Sweet Words – A Weekly Letter From Rabbi Davis – January 17, 2020
A little over a week ago, there was a remarkable event in the Jewish world- Siyum Hashas. Hundreds of thousands of Jews gathered around the world in synagogues, yeshivot, social halls, even sports stadiums to celebrate concluding their study of Talmud.
The tradition began about a hundred years ago to promote Talmud study by encouraging students to study one page of Talmud per day. It’s called Daf Yomi which literally means Daily Page (of Talmud). With 2711 pages, it takes seven and a half years to complete the cycle. This was the largest Siyum (Completion-Celebration) ever. And this Siyum included another first: a large- scale Siyum by and for women.
I have a friend who traveled to Jerusalem for the gathering of over 3000 women. She herself completed the study cycle and said, “seeing the joy for learning and the depth of learning was beautiful, moving and completely inspiring.”
In this week’s Talmud reading cycle, the issue under discussion is prayer: “What blessing does one recite over the study of Torah? Rabbi Yochanan blesses: “God, sweeten the words of Your Torah in our mouths and in the mouths of Your people. And may we and our grandchildren be among those who occupy themselves with Torah” (Berachot 11b).
Strikingly, this is the only mitzvah we call on to be sweet. We don’t say that about Shabbat, lulav, tefillin or any number of other commandments. Why? I have a few thoughts. One, precisely because Talmud study is so hard, we pray that the learner also tastes its sweetness. Second, we will only succeed in passing down Torah and Jewish tradition to future generations if it is sweet in our mouths. Finally, when we absorb the sweetness, will we be inclined to “occupy ourselves with Torah,” that is, to live the lessons of Torah.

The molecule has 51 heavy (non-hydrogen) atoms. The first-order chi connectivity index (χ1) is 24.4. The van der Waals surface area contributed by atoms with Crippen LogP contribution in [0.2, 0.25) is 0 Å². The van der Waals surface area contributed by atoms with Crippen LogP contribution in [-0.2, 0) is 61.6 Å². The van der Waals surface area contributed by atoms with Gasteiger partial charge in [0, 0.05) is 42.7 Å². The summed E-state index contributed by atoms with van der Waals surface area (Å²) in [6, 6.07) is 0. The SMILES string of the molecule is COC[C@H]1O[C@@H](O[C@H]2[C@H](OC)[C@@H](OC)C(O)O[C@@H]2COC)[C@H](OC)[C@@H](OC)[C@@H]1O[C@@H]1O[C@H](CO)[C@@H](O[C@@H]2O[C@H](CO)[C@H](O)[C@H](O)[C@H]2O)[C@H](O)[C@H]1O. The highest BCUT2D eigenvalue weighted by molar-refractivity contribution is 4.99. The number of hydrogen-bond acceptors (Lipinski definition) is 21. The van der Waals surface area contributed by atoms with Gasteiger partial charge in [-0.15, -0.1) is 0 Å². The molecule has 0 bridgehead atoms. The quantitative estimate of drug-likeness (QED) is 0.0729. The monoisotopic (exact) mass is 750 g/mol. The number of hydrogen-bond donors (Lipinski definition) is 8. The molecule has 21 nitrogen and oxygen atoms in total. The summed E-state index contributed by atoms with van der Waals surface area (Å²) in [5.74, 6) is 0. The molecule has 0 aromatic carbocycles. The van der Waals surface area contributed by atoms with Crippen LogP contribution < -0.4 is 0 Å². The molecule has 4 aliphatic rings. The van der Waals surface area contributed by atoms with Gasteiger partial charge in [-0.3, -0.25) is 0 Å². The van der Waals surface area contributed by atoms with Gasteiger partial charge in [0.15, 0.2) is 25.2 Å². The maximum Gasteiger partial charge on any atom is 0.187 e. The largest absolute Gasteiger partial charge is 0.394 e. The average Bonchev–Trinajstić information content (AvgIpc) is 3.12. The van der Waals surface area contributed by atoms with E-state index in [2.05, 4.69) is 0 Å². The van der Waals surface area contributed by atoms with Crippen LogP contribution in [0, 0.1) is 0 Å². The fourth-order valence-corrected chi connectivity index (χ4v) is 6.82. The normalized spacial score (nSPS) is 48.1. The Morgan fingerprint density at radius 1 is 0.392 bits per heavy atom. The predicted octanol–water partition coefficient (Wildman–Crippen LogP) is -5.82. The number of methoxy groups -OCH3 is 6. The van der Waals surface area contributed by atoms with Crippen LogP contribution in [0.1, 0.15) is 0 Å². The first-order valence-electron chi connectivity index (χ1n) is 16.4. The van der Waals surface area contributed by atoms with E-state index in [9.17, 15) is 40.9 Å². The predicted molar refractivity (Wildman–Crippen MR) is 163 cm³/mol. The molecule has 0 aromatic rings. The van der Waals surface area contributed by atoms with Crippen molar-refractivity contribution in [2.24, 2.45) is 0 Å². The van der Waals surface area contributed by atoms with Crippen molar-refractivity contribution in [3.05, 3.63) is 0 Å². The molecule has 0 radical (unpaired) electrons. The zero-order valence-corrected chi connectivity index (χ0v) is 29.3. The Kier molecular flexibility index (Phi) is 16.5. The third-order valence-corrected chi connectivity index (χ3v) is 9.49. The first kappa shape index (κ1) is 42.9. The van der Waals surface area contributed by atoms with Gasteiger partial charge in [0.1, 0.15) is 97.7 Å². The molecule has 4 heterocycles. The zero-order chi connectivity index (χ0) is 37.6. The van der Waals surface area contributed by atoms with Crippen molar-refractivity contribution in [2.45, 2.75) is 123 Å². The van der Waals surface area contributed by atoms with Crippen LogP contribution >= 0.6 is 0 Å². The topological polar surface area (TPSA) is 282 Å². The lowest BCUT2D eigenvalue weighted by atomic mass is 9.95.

With all the attention it received, the next Siyum promises to be even larger. You see, this wasn’t just the conclusion of learning. It was a new beginning. Like Torah study, study of Talmud is on-going and never ending. In the words of renowned philosopher, Rabbi Nathan Lopes Cardozo: “While Western civilization reveals a preoccupation with “getting matters over with”, Judaism is dedicated to infinite beginnings. It is a protest against a culture which is dedicated to the necessity to end. Finishing gives reason for simple thankfulness but having the opportunity to begin all over again is the greatest of all excitements and requires an inaugural party.”
Rabbi Alexander Davis